During the last week of the course (preliminary date: Wednesday, June 17th) we will write an in-class final examination. The exam will feature a series of questions covering the material we have learned in the course and will include various texts you will be required to translate into English using a paper dictionary. Electronic devices are not allowed during this examination.

Policy on Missed Work, Extensions, and Late Penalties:

Deadlines and absences: All assignments, tests, quizzes are due on the day originally announced. There are no make-up tests, quizzes, exams or assignments in this course. In case of a documented absence, the missed mark will be carried over to the final exam.


The instructor and university reserve the right to modify elements of the course during the term. The university may change the dates and deadlines for any or all courses in extreme circumstances. If either type of modification becomes necessary, reasonable notice and communication with the students will be given with explanation and the opportunity to comment on changes. It is your responsibility to check your McMaster e-mail and course websites daily during the term and to note any changes.

McMaster Student Absence Form (MSAF)

This is a self-reporting tool for undergraduate students to report absences DUE TO MINOR MEDICAL SITUATIONS that last up to 5 days and provides the ability to request accommodation for any missed academic work. Please note, this tool cannot be used during any final examination period. You may submit a maximum of 1 Academic Work Missed request per term. It is YOUR responsibility to follow up with your Instructor immediately (NORMALLY WITHIN TWO WORKING DAYS) regarding the nature of the accommodation. If you are absent for reasons other than medical reasons, for more than 5 days, or exceed 1 request per term, you MUST visit your Associate Dean's Office/Faculty Office). You may be required to provide supporting documentation. This form should be filled out immediately when you are about to return to class after your absence.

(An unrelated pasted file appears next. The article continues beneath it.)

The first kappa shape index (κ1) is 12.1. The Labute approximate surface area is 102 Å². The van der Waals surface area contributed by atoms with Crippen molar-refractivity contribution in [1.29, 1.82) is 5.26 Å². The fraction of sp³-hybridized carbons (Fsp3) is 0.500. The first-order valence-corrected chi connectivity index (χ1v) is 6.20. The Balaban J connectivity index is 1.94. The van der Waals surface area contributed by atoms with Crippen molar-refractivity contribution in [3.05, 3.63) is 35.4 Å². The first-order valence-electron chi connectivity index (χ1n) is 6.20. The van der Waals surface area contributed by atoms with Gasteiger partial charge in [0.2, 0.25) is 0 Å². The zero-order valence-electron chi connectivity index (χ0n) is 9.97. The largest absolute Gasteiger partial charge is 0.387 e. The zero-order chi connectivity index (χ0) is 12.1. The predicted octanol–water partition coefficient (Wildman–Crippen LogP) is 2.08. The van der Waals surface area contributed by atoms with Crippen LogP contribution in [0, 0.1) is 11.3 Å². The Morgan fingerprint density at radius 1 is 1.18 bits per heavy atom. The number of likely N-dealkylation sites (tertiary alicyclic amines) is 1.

Please Note the Following Policies and Statements:

Academic Dishonesty

You are expected to exhibit honesty and use ethical behaviour in all aspects of the learning process. Academic credentials you earn are rooted in principles of honesty and academic integrity.

Academic dishonesty is to knowingly act or fail to act in a way that results or could result in unearned academic credit or advantage. This behaviour can result in serious consequences, e.g. the grade of zero on an assignment, loss of credit with a notation on the transcript (notation reads: "Grade of F assigned for academic dishonesty"), and/or suspension or expulsion from the university.